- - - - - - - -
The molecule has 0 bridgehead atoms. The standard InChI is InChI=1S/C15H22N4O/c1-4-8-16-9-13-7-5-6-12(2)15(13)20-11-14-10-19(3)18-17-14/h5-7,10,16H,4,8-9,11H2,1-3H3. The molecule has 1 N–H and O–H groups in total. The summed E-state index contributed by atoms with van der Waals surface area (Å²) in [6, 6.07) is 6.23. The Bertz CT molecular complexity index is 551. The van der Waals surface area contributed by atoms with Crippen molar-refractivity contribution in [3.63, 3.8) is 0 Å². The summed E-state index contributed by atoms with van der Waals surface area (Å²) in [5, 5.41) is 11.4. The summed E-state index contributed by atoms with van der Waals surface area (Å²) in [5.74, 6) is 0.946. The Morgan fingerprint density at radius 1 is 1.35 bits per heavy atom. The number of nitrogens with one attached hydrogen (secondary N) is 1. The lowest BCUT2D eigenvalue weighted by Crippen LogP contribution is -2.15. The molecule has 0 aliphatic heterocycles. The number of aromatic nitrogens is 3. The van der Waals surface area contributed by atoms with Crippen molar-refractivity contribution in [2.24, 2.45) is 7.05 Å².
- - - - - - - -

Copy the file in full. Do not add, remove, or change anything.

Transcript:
The molecule has 0 bridgehead atoms. The standard InChI is InChI=1S/C15H22N4O/c1-4-8-16-9-13-7-5-6-12(2)15(13)20-11-14-10-19(3)18-17-14/h5-7,10,16H,4,8-9,11H2,1-3H3. The molecule has 1 N–H and O–H groups in total. The summed E-state index contributed by atoms with van der Waals surface area (Å²) in [6, 6.07) is 6.23. The Bertz CT molecular complexity index is 551. The van der Waals surface area contributed by atoms with Crippen molar-refractivity contribution in [3.63, 3.8) is 0 Å². The summed E-state index contributed by atoms with van der Waals surface area (Å²) in [5, 5.41) is 11.4. The summed E-state index contributed by atoms with van der Waals surface area (Å²) in [5.74, 6) is 0.946. The Morgan fingerprint density at radius 1 is 1.35 bits per heavy atom. The number of nitrogens with one attached hydrogen (secondary N) is 1. The lowest BCUT2D eigenvalue weighted by Crippen LogP contribution is -2.15. The molecule has 0 aliphatic heterocycles. The number of aromatic nitrogens is 3. The van der Waals surface area contributed by atoms with Crippen molar-refractivity contribution in [2.24, 2.45) is 7.05 Å².